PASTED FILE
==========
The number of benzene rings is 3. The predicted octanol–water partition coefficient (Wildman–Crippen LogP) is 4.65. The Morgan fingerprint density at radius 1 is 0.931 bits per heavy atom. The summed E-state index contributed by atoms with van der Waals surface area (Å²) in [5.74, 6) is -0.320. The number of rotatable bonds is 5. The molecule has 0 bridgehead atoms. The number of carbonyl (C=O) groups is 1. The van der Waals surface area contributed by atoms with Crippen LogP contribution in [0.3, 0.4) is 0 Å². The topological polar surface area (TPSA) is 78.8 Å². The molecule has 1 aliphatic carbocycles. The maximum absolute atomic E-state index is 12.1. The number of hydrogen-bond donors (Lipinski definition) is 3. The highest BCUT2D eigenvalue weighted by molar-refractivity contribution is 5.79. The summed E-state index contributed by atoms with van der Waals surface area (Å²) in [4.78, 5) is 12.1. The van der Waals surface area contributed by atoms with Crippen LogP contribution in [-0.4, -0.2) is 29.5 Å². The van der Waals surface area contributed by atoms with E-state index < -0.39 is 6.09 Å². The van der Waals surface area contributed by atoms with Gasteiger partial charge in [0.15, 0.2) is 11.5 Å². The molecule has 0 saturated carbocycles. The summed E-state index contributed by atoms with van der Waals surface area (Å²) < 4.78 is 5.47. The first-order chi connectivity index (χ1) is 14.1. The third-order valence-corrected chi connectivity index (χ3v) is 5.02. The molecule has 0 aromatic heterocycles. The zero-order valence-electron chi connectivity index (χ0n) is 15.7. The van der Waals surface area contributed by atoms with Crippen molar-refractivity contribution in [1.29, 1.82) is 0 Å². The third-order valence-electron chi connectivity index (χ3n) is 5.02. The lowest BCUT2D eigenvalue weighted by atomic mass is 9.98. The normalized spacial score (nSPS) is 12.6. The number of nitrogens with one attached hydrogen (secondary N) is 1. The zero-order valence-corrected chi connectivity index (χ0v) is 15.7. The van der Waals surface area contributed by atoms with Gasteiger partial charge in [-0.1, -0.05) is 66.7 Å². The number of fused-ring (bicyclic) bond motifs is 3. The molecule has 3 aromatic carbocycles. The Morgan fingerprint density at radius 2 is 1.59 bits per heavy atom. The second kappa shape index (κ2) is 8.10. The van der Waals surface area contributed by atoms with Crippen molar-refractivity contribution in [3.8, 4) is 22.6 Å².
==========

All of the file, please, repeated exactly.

The number of benzene rings is 3. The predicted octanol–water partition coefficient (Wildman–Crippen LogP) is 4.65. The Morgan fingerprint density at radius 1 is 0.931 bits per heavy atom. The summed E-state index contributed by atoms with van der Waals surface area (Å²) in [5.74, 6) is -0.320. The number of rotatable bonds is 5. The molecule has 0 bridgehead atoms. The number of carbonyl (C=O) groups is 1. The van der Waals surface area contributed by atoms with Crippen LogP contribution in [0.3, 0.4) is 0 Å². The topological polar surface area (TPSA) is 78.8 Å². The molecule has 1 aliphatic carbocycles. The maximum absolute atomic E-state index is 12.1. The number of hydrogen-bond donors (Lipinski definition) is 3. The highest BCUT2D eigenvalue weighted by molar-refractivity contribution is 5.79. The summed E-state index contributed by atoms with van der Waals surface area (Å²) in [4.78, 5) is 12.1. The van der Waals surface area contributed by atoms with Crippen LogP contribution in [-0.4, -0.2) is 29.5 Å². The van der Waals surface area contributed by atoms with E-state index < -0.39 is 6.09 Å². The van der Waals surface area contributed by atoms with Gasteiger partial charge in [0.15, 0.2) is 11.5 Å². The molecule has 0 saturated carbocycles. The summed E-state index contributed by atoms with van der Waals surface area (Å²) < 4.78 is 5.47. The first-order chi connectivity index (χ1) is 14.1. The third-order valence-corrected chi connectivity index (χ3v) is 5.02. The molecule has 0 aromatic heterocycles. The zero-order valence-electron chi connectivity index (χ0n) is 15.7. The van der Waals surface area contributed by atoms with Crippen molar-refractivity contribution in [1.29, 1.82) is 0 Å². The third-order valence-electron chi connectivity index (χ3n) is 5.02. The lowest BCUT2D eigenvalue weighted by atomic mass is 9.98. The normalized spacial score (nSPS) is 12.6. The number of nitrogens with one attached hydrogen (secondary N) is 1. The zero-order valence-corrected chi connectivity index (χ0v) is 15.7. The van der Waals surface area contributed by atoms with Gasteiger partial charge in [-0.1, -0.05) is 66.7 Å². The number of fused-ring (bicyclic) bond motifs is 3. The molecule has 3 aromatic carbocycles. The Morgan fingerprint density at radius 2 is 1.59 bits per heavy atom. The second kappa shape index (κ2) is 8.10. The van der Waals surface area contributed by atoms with Crippen molar-refractivity contribution in [3.8, 4) is 22.6 Å².